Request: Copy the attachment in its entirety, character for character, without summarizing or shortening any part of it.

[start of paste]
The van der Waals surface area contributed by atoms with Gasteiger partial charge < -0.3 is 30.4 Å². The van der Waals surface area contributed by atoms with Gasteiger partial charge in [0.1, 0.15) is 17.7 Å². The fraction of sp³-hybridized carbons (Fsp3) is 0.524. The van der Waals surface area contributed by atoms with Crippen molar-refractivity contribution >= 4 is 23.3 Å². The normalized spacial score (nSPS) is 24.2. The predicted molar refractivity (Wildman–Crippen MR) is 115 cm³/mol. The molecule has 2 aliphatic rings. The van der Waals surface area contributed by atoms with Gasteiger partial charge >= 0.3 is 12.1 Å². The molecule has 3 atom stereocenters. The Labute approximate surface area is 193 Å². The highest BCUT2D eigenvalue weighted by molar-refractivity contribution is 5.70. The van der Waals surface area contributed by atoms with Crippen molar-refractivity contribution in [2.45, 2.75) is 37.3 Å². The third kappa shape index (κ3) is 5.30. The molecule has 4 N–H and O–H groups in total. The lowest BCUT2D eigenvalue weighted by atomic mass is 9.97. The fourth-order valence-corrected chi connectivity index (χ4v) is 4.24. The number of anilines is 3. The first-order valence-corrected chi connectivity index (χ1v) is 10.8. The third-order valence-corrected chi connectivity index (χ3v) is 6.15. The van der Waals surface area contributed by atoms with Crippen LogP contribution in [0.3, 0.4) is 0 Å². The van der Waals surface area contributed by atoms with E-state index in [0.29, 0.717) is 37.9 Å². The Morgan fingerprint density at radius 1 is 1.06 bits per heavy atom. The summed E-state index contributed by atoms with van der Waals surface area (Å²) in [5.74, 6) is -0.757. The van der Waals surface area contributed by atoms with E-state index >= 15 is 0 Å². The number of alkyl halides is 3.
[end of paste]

The van der Waals surface area contributed by atoms with Gasteiger partial charge < -0.3 is 30.4 Å². The van der Waals surface area contributed by atoms with Gasteiger partial charge in [0.1, 0.15) is 17.7 Å². The fraction of sp³-hybridized carbons (Fsp3) is 0.524. The van der Waals surface area contributed by atoms with Crippen molar-refractivity contribution >= 4 is 23.3 Å². The normalized spacial score (nSPS) is 24.2. The predicted molar refractivity (Wildman–Crippen MR) is 115 cm³/mol. The molecule has 2 aliphatic rings. The van der Waals surface area contributed by atoms with Gasteiger partial charge >= 0.3 is 12.1 Å². The molecule has 3 atom stereocenters. The Labute approximate surface area is 193 Å². The highest BCUT2D eigenvalue weighted by molar-refractivity contribution is 5.70. The van der Waals surface area contributed by atoms with Crippen molar-refractivity contribution in [2.45, 2.75) is 37.3 Å². The third kappa shape index (κ3) is 5.30. The molecule has 4 N–H and O–H groups in total. The lowest BCUT2D eigenvalue weighted by atomic mass is 9.97. The fourth-order valence-corrected chi connectivity index (χ4v) is 4.24. The number of anilines is 3. The first-order valence-corrected chi connectivity index (χ1v) is 10.8. The third-order valence-corrected chi connectivity index (χ3v) is 6.15. The van der Waals surface area contributed by atoms with Crippen LogP contribution in [0.3, 0.4) is 0 Å². The van der Waals surface area contributed by atoms with E-state index in [0.29, 0.717) is 37.9 Å². The Morgan fingerprint density at radius 1 is 1.06 bits per heavy atom. The summed E-state index contributed by atoms with van der Waals surface area (Å²) in [5.74, 6) is -0.757. The van der Waals surface area contributed by atoms with E-state index >= 15 is 0 Å². The number of alkyl halides is 3.